We can learn from Moses by centering our lives on the promises of God and being willing to declare the Word of God. It was by faith that Moses oversaw the construction of the tabernacle in the wilderness.
Who would have dreamed that two million people with no home, no sustenance, and no economic security could or would erect a ten million dollar centerpiece of worship? Moses’ faith to declare God’s Word opened the opportunity for the Israelites to respond to God’s Word. Faith became sight in the completed tabernacle.
2. When We Prepare Like David
The tabernacle that Moses constructed was magnificent indeed, but it wasn’t a permanent structure. In fact, it was a portable tent. This portability was needed during the time of Moses as Israel was journeying through the wilderness; but to King David, leaving the furniture for the worship of God in a tent seemed disrespectful. In 1 Chronicles 17:1 he explained the burden of his heart to the prophet Nathan: “Lo, I dwell in an house of cedars, but the ark of the covenant of the Lord remaineth under curtains.” It disturbed David that his house was a palace, and the house of God was just a tent.
Nathan caught David’s vision and encouraged him to build. But later that night, God revealed to Nathan that David should not build the temple, but that his son, Solomon, would build it.
Upon receiving this news from Nathan, David made a choice: he would by faith prepare building materials for Solomon. First Chronicles 29:1–5 details his elaborate and expensive preparations of gold, silver, brass, iron, and precious stones.
Knowing that he would not be the one to actually construct the temple and that it wouldn’t even be completed in his lifetime, David could have sat back and waited for Solomon to do the work. But David’s faith compelled him to prepare in a way that gave honor to God. He told the congregation, “For the palace is not for man, but for the Lord God.” David’s faith called him to the involvement of personal preparations.
How many Christians are willing to have great “faith” that God’s work will be accomplished, but they are not willing to roll up their sleeves and become personally involved? The faith that becomes sight isn’t abstract; it’s applied. It’s not theory; it’s labor.
David’s preparations were zealous (“I have prepared with all my might”), affectionate (“I have set my affection to”), and sacrificial (“I have given to the house of my God, over and above”). These are the preparations of God-honoring faith.
Consider the vision God has placed on your heart. Are you engaging your faith with these types of actions?
Zealous Preparations—Are you pouring your strength and ability into what God has given you the opportunity to do? Colossians 3:23 admonishes, “And whatsoever ye do, do it heartily, as to the Lord, and not unto men.”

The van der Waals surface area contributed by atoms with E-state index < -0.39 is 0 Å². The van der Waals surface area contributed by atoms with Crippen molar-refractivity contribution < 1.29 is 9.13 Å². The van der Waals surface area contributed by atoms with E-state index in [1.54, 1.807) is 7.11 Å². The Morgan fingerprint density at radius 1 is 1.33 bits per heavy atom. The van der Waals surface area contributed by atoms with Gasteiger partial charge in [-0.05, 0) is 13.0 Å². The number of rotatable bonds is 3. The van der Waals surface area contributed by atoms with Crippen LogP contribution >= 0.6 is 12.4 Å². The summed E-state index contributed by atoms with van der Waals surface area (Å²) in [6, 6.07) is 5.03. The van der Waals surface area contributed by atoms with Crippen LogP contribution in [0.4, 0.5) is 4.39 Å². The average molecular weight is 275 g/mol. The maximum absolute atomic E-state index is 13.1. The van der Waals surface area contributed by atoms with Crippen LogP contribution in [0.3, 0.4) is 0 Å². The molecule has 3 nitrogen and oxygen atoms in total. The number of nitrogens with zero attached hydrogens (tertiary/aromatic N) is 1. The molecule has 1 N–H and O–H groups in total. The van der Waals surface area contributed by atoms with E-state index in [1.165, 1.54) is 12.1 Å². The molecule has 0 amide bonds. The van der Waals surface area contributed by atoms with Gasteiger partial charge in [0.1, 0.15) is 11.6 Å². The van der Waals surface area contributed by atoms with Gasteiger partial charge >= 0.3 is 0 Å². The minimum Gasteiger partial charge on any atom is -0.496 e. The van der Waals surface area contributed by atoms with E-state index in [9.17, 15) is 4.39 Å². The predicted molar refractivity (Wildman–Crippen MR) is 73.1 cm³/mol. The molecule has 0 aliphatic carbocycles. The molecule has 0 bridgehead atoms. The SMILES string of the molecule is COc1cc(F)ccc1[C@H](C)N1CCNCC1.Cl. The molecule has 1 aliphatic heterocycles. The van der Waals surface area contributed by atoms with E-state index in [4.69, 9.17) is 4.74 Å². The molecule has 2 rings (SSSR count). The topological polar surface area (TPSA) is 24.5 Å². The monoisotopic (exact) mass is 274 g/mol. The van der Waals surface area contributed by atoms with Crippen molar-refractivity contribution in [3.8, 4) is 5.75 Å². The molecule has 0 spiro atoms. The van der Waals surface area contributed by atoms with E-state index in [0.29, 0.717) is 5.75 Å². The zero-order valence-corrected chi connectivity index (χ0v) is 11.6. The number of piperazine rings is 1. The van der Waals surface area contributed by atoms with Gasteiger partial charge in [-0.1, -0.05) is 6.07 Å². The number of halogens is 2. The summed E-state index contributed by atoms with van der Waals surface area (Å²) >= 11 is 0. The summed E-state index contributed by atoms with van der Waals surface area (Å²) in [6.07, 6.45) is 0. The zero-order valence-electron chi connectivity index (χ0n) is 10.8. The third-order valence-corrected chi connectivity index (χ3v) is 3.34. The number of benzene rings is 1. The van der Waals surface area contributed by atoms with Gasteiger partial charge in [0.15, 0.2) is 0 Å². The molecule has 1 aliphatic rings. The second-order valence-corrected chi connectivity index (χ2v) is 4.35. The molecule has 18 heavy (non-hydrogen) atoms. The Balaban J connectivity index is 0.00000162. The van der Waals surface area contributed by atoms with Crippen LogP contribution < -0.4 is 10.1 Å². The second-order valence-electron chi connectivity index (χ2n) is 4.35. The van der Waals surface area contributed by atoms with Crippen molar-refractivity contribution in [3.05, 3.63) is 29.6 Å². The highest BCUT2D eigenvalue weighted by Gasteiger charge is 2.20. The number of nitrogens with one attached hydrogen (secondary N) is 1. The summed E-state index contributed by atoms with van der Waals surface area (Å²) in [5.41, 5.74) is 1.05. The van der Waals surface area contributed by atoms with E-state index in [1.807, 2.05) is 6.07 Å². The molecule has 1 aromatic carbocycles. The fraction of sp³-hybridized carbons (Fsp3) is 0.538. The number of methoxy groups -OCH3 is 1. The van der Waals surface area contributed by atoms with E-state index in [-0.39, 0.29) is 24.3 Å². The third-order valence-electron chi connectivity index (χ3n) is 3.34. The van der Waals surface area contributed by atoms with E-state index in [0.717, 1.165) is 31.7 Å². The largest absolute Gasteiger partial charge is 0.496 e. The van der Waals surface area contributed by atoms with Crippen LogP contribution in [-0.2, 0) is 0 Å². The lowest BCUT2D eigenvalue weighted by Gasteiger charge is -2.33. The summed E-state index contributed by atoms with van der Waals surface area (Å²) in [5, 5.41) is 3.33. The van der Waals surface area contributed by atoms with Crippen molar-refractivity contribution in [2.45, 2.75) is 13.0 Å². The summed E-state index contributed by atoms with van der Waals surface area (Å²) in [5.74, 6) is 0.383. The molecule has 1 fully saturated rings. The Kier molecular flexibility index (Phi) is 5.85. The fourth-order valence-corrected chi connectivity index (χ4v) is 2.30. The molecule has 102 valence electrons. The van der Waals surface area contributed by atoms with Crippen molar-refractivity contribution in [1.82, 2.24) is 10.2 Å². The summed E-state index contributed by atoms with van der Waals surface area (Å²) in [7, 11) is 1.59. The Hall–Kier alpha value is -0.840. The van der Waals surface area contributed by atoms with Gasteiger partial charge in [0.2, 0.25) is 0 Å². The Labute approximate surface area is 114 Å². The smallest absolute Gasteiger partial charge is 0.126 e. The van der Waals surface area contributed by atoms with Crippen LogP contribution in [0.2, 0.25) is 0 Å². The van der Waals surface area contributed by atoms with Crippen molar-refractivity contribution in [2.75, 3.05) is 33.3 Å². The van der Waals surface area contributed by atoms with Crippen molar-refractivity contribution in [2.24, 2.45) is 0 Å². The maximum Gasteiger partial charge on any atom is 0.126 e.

In the New Testament, the Apostle Paul described the zealous giving of the Macedonian Christians: “For to their power, I bear record, yea, and beyond their power they were willing of themselves; praying us with much intreaty that we would receive the gift, and take upon us the fellowship of the ministering to the saints” (2 Corinthians 8:3–5). The Macedonians, though they were in a great trial of affliction and in deep poverty, still expressed passionate faith through passionate action.
The world considers zeal toward God a waste. But missionary Jim Elliot, who died as a martyr in South America, had a better perspective: “He is no fool who gives what he cannot keep to gain what he cannot lose.”
Affectionate Preparations—You do not have to be around a person very long to know where their affections lie. People who love sports talk about their team. People who love technology discuss the latest gadgets. What has our affections generally has our tongues.
For David, God captivated his affections. As a king, he enjoyed luxury and comfort, but his real affection was set on the temple of God. He was consumed with the desire to see this temple adequately prepared and completed.
Colossians 3:2 instructs Christians, “Set your affection on things above, not on things on the earth.” When our affections are thus set, we will have no choice but to personally engage in faithfilled action.
Sacrificial Preparations—The natural outflow of whole-hearted preparations will be sacrifice. We never mind sacrificing for that which we love. In fact, as we saw in the example of the Macedonian Christians, we desire to sacrifice for that which captivates our hearts.
What is the result of the personal investments of faith? In David’s case, the result was others following his faith with their own zealous, affectionate, sacrificial giving: “Then the chief of the fathers and princes of the tribes of Israel, and the captains of thousands and of hundreds, with the rulers of the king’s work, offered willingly” (1 Chronicles 29:6). Faith became sight as Solomon used these materials to construct the temple.
When does faith become sight? It is when our faith is passionate enough that we become personally involved in preparing for the work of God.
3. When We Build Like Nehemiah